But the prevalence of this phenomenon in academia and supposedly serious journals is more worrying, especially given the not insignificant pressures to conform to it, or at least to pretend it isn’t quite as bonkers as it is. It seems to me that a great deal of postmodern flummery hinges on a sense of inadequacy and fear – a fear of being left out, or of not being published, or of not gaining a certain kind of status, or of simply appearing stupid and ‘not getting it’. (Yes, ironies abound.)

28.

Jack

January 3, 2007, 12:50 PM

If one operates from a position of such inadequacy that it amounts to fraud, it may be that taking an aggressively offensive or "I don't give a shit" posture is the most effective defense. It is, of course, beyond deplorable that ostensibly reputable people and/or entities would stoop so low, but the degree of contamination, not to say corruption, is so extensive that it becomes its own justification (in a purely pragmatic or self-seeking way).

However, despite the fact that the existence of this rot can be explained and even understood, it cannot be justified, let alone respected, and there's the rub.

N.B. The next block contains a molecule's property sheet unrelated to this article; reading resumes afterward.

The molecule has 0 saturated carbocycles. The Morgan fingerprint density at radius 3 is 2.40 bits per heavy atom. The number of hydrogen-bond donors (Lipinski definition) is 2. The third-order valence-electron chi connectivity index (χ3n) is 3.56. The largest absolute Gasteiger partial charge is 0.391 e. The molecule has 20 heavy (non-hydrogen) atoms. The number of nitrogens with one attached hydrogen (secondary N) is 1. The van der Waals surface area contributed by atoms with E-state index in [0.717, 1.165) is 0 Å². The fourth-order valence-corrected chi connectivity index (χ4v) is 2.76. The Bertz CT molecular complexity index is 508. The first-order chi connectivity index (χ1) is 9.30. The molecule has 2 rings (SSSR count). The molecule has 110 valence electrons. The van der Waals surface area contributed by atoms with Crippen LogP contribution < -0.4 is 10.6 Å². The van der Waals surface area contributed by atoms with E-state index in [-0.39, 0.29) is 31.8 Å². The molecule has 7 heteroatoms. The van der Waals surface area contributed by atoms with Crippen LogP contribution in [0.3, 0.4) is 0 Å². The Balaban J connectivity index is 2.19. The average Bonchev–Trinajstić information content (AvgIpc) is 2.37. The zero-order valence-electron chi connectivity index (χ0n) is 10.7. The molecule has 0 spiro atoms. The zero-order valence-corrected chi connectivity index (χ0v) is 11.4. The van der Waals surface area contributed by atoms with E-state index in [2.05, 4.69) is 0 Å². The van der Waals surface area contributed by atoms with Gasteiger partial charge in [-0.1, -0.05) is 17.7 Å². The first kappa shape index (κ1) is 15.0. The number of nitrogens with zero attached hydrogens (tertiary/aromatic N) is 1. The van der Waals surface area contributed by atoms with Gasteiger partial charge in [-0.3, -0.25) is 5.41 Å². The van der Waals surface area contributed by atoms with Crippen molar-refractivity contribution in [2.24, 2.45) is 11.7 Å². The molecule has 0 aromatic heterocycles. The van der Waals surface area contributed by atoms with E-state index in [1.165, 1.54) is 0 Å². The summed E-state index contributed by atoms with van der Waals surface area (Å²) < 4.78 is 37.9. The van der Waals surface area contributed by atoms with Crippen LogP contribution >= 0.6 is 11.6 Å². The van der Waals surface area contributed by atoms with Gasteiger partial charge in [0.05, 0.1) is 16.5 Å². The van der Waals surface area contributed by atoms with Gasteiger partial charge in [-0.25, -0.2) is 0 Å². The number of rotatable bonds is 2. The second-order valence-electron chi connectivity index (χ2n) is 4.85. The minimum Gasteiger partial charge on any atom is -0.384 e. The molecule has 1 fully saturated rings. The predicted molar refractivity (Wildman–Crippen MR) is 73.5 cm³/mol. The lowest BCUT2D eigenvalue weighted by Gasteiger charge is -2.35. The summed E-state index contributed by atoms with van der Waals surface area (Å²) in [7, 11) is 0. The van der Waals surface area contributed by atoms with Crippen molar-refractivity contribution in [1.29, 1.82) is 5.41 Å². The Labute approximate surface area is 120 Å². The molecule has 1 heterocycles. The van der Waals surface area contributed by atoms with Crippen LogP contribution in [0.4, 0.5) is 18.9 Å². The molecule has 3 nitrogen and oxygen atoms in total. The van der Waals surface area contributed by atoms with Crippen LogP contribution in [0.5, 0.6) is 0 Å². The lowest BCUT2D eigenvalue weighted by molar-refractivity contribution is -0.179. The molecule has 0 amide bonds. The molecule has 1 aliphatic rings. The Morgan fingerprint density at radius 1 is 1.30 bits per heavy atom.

29.

David Thompson

January 3, 2007, 1:36 PM

I sometimes wonder if many of those who persist with pomo gibberish haven’t simply painted themselves into a corner. Once such a preposterous edifice has been erected, and so much staked upon it, it’s difficult to disassemble with one’s pride and credibility intact. Especially if that edifice has been identified with as a badge of academic status, personal cleverness and political righteousness.

Not that this in any way excuses the propagation of this crap. Denouncing the tools of rational thought no doubt suited those who wished to assert that Aboriginal drumming is equivalent to Bach, or that gender difference is entirely a social construction, or that Marxism is still a really good idea. But teaching students how to ‘think’ in such an absurdly dysfunctional way – largely to flatter a dubious political posture – seems an act of extraordinary hubris, not to mention vandalism.